Tuesday, 4 March 2014

Shy Albatross

The port of Lakes Entrance at the eastern end of the Gippsland Lakes in Victoria is not known as one from which birders make regular pelagic trips out to the edge of the continental shelf. Well known pelagic birding trip ports include Port Fairy and Portland in western Victoria to access the Southern Ocean and Wollongong and Newcastle in NSW to access the Southern Pacific Ocean. The ocean off Lakes Entrance is the Tasman Sea and is also often referred to as Bass Strait, though the Strait begins further west.

Continental shelves, the area where the relatively shallow coastal seabed plunges to the ocean depths, can be “hot” places for pelagic birds where upwelling of water from the deep can create a rich food chain. From Lakes Entrance, the edge of the shelf is some 80 kms out – a return trip to the shelf of 160 kms is one good reason why pelagic birding trips are not undertaken from Lakes Entrance.

We did not have to go this far to see pelagic birds, in fact the maximum distance we travelled south from the entrance was about 12 kms. Large pelagic birds such as albatross can be found here close to shore, even in calm weather, which is a blessing for birders with uncertain sea legs and makes bird photography a lot easier. 

A Shy Albatross. The long narrow wings are perfect for gliding - they can travel for huge distances without flapping their wings using the wind to conserve energy.
I suspect one reason why pelagic species can be found so close to shore is due to the operation of a large fishing fleet from Lakes Entrance. As the trawlers return to port the catch is sorted and the by-catch is thrown overboard. The larger sea birds have learnt to follow the boats in for an easy meal. There was a good example of this on one trip out.

The narrow dark edge to the otherwise white under wing and dark patch on the leading wing edge where it joins the body are a guide to identifying this as a Shy Albatross.
As we were leaving the entrance a large fishing trawler was just entering the entrance and right behind the boat were about 12 albatross gathering the unwanted fish being thrown overboard, even at this late stage. It was too dark to identify the species of albatross and there may have been more than one species present, however we only encountered Shy Albatross later that day so there is a good chance these were also Shy’s.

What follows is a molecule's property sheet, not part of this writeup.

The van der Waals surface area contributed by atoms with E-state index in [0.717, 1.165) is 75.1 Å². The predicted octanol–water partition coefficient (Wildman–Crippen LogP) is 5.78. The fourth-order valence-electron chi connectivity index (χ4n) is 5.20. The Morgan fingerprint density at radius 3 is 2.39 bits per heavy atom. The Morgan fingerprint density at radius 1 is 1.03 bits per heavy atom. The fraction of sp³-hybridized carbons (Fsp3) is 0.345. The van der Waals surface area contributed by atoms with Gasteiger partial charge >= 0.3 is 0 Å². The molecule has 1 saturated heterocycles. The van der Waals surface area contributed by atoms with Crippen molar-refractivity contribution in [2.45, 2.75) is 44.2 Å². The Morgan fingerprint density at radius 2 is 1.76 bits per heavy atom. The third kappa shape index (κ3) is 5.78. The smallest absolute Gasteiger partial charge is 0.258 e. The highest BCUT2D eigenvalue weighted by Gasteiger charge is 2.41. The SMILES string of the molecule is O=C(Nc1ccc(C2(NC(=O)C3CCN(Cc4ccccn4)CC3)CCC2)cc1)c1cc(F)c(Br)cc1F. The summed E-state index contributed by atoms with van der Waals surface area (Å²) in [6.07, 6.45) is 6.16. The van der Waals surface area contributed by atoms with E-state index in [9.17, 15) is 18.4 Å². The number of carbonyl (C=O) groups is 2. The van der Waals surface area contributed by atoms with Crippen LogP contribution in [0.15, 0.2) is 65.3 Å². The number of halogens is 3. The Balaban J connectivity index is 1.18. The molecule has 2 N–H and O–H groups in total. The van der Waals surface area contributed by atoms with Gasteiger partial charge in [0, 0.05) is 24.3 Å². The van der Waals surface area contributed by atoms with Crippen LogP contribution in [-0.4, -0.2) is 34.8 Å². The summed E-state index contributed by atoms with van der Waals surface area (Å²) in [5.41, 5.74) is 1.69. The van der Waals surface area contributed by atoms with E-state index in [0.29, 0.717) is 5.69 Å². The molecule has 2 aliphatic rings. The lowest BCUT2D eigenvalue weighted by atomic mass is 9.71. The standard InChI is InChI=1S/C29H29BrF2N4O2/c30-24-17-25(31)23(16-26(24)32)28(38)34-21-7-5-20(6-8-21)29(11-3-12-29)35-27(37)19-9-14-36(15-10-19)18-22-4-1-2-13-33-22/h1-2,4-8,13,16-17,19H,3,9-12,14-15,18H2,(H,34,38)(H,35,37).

Coming in to land - the webbed feet are almost transparent with the light behind and blood vessels can be seen in the webs. Note this bird has a metal band in its left leg.
Same bird as previous image about to land - note metal band on left leg.
Other species of albatross regularly seen off Lakes Entrance during late summer and autumn include Buller’s and Yellow-nosed Albatross. Other species would be present during the winter and spring months.

The Shy Albatross is the only albatross to breed in Australia – on Albatross Island in Bass Strait. The scientific name is Thalassarche cauta. The genus name Thalassarche means ruler of the sea and seems appropriate. The species name cauta was given by John Gould in 1840 and means cautious or wary - from Latin cautus meaning cautious or heedful. As with many bird names shy seems inexplicable given this albatross is far from shy around boats, which they will readily approach, especially if a free feed is on offer. A number of very similar sub species are now recognised, White-capped (steadi) and Chatham (eremita).

The bird from previous image at rest on the water.
There are three sub species Shy (cauta), White-capped and Chatham. You can tell this is a Shy by the yellow base of the upper bill ridge.
The bird behind is an immature Shy Albatross - note the dark tipped grey bill. The adult bird has a fleshy coloured bill with a yellow tip.

Albatross are magnificent birds and with huge wingspans they certainly rule the southern ocean, however long line fishing has decimated their numbers, particularly for some species. Lets hope changes can be made to fishing methods and gear to reduce the losses and allow the populations of these long lived slow reproducers to recover in time.


  1. Ripping shots of some beautiful birds John :-)

  2. You were lucky to see the Albatross so close to land, and I agree about the fishing boats being an attraction for them. Do you know you can report the banded bird if you can read the number on the band? I sent one report which turned out to have been banded by a French team.

  3. There was a newly deceased albatross on Undertow Beach at Cape Paterson this morning 14/7/2014. No sign of dog attack(? - no scattering of feathers etc) but it had skin, feathers missing from its chest area. Beautiful/huge looking bird. First one I've ever seen.